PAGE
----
A couple of days ago Variety, one of the leading trade publications for those working in Hollywood, announced that a big budget Doctor Who movie is in the works in cooperation with BBC Worldwide.  Though no script or actors have been announced, the film will be directed by four-time Harry Potter alumnus David Yates.

According to Yates, the film is planning to be a stand alone venture, separate from the current sixth series of the reboot starring Matt Smith as the eleventh incarnation of the time traveling Doctor.  Furthermore, both American and British writers will be considered for the scripting duties; being a main stay of British culture, an American writer could upset fans.  However, Yates points to the precision of American writer Steve Kloves in capturing the British element of the Harry Potter films expertly as reason for leaving stateside writers in contention for the film.

I find the news to be both exciting, yet also quite worrisome.  In the past, two features starring Peter Cushing in the 1960s were made that are not considered part of the standard canon; in 1996, a telefilm starring Paul McGann was released in cooperation with the FOX Network, which is considered as part of the canon, counting McGann as Doctor number eight.

The excitement lies, of course, in the mere idea of Doctor Who getting royal treatment with a large budget and mass audience release.  Yet, the worry also stems from the same reasons for excitement.  Doctor Who has long been a cult program in some regards, with legions of fateful fans.  As a television series, it is just now somewhat breaking into the mainstream with the popularity of the 2005 reboot and younger, exciting Doctors like David Tennant and Matt Smith.  To fully commercialize on the series, I feel that a sacred aspect of this now nearly 50-year canon of two series and a telefilm might be dismantled.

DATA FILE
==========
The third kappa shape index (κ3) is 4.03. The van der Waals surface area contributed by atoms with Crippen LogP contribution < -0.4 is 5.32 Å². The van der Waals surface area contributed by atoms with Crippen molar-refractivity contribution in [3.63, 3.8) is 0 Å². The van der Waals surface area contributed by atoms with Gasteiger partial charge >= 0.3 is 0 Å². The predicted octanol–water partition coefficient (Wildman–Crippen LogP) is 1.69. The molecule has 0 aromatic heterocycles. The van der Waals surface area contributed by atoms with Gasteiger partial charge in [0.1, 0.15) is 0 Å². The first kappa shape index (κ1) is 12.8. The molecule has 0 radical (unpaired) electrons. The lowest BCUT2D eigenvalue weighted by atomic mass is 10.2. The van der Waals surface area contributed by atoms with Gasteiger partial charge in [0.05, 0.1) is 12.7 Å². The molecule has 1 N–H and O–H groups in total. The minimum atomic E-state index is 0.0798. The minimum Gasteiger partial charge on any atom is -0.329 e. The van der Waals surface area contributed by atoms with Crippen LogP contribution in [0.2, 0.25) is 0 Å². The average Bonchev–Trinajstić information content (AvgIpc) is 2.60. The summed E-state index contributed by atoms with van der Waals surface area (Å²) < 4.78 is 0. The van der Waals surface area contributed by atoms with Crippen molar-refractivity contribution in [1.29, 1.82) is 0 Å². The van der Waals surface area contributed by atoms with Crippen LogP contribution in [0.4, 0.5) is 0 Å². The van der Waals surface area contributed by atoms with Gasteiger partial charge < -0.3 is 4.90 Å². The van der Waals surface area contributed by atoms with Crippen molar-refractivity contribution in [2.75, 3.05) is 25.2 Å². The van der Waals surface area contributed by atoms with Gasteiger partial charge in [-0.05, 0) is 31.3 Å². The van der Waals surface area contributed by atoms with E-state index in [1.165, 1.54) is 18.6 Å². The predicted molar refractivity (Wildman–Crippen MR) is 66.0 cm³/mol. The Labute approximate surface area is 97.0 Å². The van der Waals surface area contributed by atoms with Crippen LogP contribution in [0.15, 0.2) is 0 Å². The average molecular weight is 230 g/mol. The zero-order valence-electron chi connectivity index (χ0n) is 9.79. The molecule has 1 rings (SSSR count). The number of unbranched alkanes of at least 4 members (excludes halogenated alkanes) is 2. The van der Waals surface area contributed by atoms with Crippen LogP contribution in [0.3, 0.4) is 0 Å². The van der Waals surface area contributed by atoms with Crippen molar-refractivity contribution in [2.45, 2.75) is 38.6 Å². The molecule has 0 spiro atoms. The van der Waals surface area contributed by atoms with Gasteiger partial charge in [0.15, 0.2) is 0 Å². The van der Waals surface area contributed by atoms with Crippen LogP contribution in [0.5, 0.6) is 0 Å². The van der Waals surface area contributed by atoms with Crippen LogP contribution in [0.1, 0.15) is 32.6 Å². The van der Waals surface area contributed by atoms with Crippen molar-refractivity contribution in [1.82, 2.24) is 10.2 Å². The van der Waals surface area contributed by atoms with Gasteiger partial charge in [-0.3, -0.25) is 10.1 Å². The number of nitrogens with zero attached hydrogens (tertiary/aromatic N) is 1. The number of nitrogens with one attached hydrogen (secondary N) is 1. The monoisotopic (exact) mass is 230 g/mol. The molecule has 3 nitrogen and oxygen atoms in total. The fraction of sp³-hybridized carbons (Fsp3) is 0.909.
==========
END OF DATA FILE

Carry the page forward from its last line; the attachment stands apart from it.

To be fair, however, if there is one person that can pull this off, I think that the BBC made a wise decision in choosing director David Yates.  Yates, a National Film and Television School graduate, had early success in television before directing his first Harry Potter film, Harry Potter and the Order of the Phoenix.  His adaptation was such a success, that he continued on as the director for the following three films.  He seems to have a good knack for understanding the sacred nature of beloved cultural icons such as Harry Potter or the Doctor.  In my opinion, his idea to split the seventh book into two movies to better serve the source material was an excellent choice.

Though it looks like the project may be three to four years away from release, it will be interesting to see how it is handled.  Hopefully, the production will not stray too far from the 50-year history to upset long-time fans, but will be able to be commercialized enough to recruit more fans for the beloved Time Lord.  After all, the more fans there are for a fictional character, the longer that character seems to stick around in popular culture.  As a huge fan of the series, I know we would all hate to see another nearly 16 year gap with no Doctor on television or film.